“On the night he was handed over to suffering and death, our Lord Jesus Christ took bread…After supper he took the cup of wine” BCP pg. 363
Several weeks ago, I was asked, “Is the Eucharist a Sacrament like the other Sacraments?” And “What exactly is a Sacrament?”
Merriam-Webster’s Unabridged Dictionary defines a Sacrament as, “a Christian rite (such as baptism or the Eucharist) that is believed to have been ordained by Christ and that is held to be a means of divine grace or to be a sign or symbol of a spiritual reality.”
The section entitled, An Outline of the Faith, commonly called the Catechism, begins on pg. 845 in the BCP. On pg. 857 of the section The Sacraments, the first question and answer is:
Q.What are the sacraments?
A.The sacraments are outward and visible signs of inward and spiritual grace, given by Christ as sure and certain means by which we receive that grace.
As we covered Grace in my last post, I will not spend time on it here. It is important to note that the second Q + A of this section is the follow-up:
Q.What is grace?
A.Grace is God's favor towards us, unearned and undeserved; by grace God forgives our sins, enlightens our minds, stirs our hearts, and strengthens our wills.
The reason the Catechism moves directly from Sacrament to Grace is precisely because they are intimately connected. A Sacrament is the outward and physical action/expression which represents (is the symbol of) and facilitates the inward and spiritual reality of God. These two cannot be separated outwardly without hindering the inward spiritual revelation of God.
In the Episcopal Church, we observe two Sacraments ordained by Christ: Baptism and Holy Eucharist, which are required for full participation in the faith. There are five additional sacraments that evolved through devotion and worship and are affirmed as pathways of God’s grace but are not necessary as faith practices. They are:
The Articles of Religion, often referred to as the “39 Articles,” are
. . . a brief and condensed statement of what Anglican Christians believe and teach. These carefully summarized statements of biblical theology were compiled by the English Reformers (Thomas Cranmer and Joseph Ridley) as a means to guide and guard our identity in Christ. Adopted by the Church of England in 1571, the 39 Articles are designed to assist believers in thinking, discussing, applying, and sharing “the faith that was once for all entrusted to the saints” (Jude 3). These theological principals remain relevant for our spiritual health and maturity as we follow Jesus Christ today. (Grace Northridge 39 Articles)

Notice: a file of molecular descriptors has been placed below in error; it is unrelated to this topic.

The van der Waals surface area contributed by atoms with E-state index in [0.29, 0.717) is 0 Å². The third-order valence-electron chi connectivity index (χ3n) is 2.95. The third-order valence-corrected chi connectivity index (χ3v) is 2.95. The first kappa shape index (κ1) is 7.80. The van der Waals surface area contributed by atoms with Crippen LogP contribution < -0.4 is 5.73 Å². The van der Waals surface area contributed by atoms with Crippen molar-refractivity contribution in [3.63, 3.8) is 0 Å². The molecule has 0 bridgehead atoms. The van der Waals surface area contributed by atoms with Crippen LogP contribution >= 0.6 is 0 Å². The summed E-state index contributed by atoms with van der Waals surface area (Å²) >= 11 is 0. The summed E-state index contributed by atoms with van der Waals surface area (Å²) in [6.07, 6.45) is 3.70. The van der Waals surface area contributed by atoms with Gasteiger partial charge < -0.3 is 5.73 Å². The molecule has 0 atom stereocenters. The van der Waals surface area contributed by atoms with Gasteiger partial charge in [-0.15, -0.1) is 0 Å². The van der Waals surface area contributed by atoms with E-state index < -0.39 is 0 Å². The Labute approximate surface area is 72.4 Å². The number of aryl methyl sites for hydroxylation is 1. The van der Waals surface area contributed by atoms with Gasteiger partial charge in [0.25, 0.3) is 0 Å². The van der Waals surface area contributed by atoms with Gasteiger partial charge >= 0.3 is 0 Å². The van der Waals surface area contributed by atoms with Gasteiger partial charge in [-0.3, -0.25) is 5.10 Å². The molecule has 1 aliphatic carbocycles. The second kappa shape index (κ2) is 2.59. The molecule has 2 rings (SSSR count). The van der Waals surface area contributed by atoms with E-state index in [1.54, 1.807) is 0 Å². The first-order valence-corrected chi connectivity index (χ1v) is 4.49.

Article 25 states:
The sacraments instituted by Christ are not only badges or tokens of the profession of Christians but are also sure witnesses and effectual signs of God's grace and goodwill towards us. Through them he works invisibly within us, both bringing to life and also strengthening and confirming our faith in him. There are two sacraments instituted by Christ our Lord in the Gospel—Baptism and the Lord's Supper. The five that are commonly called sacraments (confirmation, penance, ordination, marriage, and extreme unction) are not to be regarded as Gospel sacraments. This is because they are either a corruption of apostolic practice or states of life as allowed in the Scriptures. They are not of the same nature as the sacraments of Baptism and the Lord's Supper since they do not have any visible sign or ceremony instituted by God. The sacraments were not instituted by Christ to be gazed at or carried about but to be used properly. It is only in those who receive them worthily that they have a beneficial effect or operation. As Paul the apostle says, those who receive them in an unworthy manner bring condemnation upon themselves.
The Christian faith has always recognized the participation in the Sacraments as a necessary part of our faith and worship, and the Anglican/Episcopal Church reflects the belief in the primacy of the Holy Eucharist as the “Principle act of Christian worship on the Lord’s Day and other major Feasts…” BCP pg. 13
So, the Holy Eucharist is akin to Baptism but different from the following five. The most important components of our faith are growth in spirit and depth of relationship. These lifelong goals are reflected by the intimacy of Christ present in Communion, and growth in understanding and devotion to the Sacraments will both enable and enrich our spiritual life.
Peace in Christ,
Father Bill Burk†